Pancreatic cancer researchers all share a common goal: they want to turn the disease from one of the most lethal of cancers into one that is more treatable.
In the labs of Andrew Aguirre, M.D., Ph.D., and David Ting, M.D., the mysteries of pancreatic cancer are being unraveled by looking at what are called transcriptional subtypes of the disease, basically how the molecular identities of pancreatic cancers differ from one patient to the next. The ultimate hope is to find ways to more precisely target the best treatment to each individual patient.
“Pancreas cancer is so aggressive that if you don’t choose the right drugs in the first-line setting you miss an opportunity, because patients can accrue toxicity with no real benefit,” says Aguirre, Assistant Professor of Medicine at Harvard Medical School, oncologist at Dana-Farber Cancer Institute (Boston) and Associate Member of the Broad Institute of Harvard and M.I.T.
“Defining markers and subtypes upfront is very important. We need to better understand the biology of pancreas cancer and identify the right molecularly targeted therapies to make precision medicine benefit more patients,” says Ting, Assistant Professor of Medicine, Harvard Medical School and Associate Clinical Director for Innovation, Massachusetts General Hospital (MGH) Cancer Center (Boston).
Two Major Subtypes of Pancreatic Cancer
Pancreatic cancer is typically categorized by its size, location, and whether it has spread to other organs. But recent technologies have allowed many research groups to delve more deeply into the biological foundations of a tumor and to perform very detailed genomic and transcriptional analysis. Very simply, the process of making a copy from our DNA is called transcription. It’s a vital function in making proteins. Our DNA, which is in the form of the familiar double helix, is transcribed or copied into RNA, which then encodes proteins.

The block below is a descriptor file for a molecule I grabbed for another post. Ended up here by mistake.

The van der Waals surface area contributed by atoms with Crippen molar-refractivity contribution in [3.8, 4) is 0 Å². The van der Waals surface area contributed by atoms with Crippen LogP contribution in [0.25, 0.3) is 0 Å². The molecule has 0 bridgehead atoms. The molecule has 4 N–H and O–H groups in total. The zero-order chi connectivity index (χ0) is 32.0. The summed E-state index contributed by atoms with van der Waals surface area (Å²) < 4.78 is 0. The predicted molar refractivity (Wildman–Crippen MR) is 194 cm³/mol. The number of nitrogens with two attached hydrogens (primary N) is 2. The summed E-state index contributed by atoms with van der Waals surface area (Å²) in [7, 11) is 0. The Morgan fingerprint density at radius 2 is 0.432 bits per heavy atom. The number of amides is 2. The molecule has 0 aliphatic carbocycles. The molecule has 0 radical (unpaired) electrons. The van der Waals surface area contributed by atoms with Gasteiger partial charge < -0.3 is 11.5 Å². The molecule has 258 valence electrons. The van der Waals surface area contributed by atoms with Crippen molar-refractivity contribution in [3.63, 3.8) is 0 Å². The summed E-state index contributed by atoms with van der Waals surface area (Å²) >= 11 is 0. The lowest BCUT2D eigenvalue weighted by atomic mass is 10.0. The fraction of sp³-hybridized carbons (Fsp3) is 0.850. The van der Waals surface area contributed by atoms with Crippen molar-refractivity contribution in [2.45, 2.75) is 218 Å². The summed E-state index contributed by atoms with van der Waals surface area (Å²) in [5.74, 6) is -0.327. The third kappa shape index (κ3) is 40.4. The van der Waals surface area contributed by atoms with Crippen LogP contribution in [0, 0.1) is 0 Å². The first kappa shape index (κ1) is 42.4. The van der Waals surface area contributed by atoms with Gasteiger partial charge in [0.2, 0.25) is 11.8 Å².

Due to ever-evolving technologies, scientists can now take a “big picture” view of the entire process. “Instead of looking at one piece of RNA that is expressed, we’ve been able to look at many RNAs across pancreas cancer,” Aguirre explains. And from those studies, two major fingerprints that highlight two different biologies of pancreatic cancer have emerged.
These “fingerprints” found by RNA-based molecular subtyping are the squamous/basal-like/quasimesenchymal subtype and a classical/pancreatic progenitor subtype, more simply referred to as the basal-like and classical subtypes of pancreas cancer. The identification of these subtypes reflects years of convergent studies from several groups across the world to define clinically meaningful subtypes of this disease.
RNA Subtypes Are Not Necessarily Binary
These so-called subtypes may have significant relevance in terms of a patient’s prognosis as well as providing important clues as to what current treatments or investigative treatments may be most beneficial to patients.
“If you look at a classical type under the microscope it can look well differentiated, and more like glandular tissue,” Aguirre explains. On the other hand, the basal type is less glandular and can be more squamous in character. Those with a classical subtype of pancreatic cancer may have a better overall prognosis compared to a basal-like type, which is considered much more aggressive, he adds.
Some research groups have tried to distill these subtypes down to a few genes so a standard assay could be performed, which could, in theory, provide doctors with information more rapidly. One gene being looked at, for example, is GATA6. GATA6 is a transcription enzyme, and in a trial led by Dr. Jennifer Knox (at Princess Margaret Cancer Centre, Toronto) and colleagues in Canada, the basal-like tumors, which were GATA6-low, were found to be particularly resistant to mFOLFIRINOX, a standard treatment. Other biomarkers being studied include Keratin 17 and p63.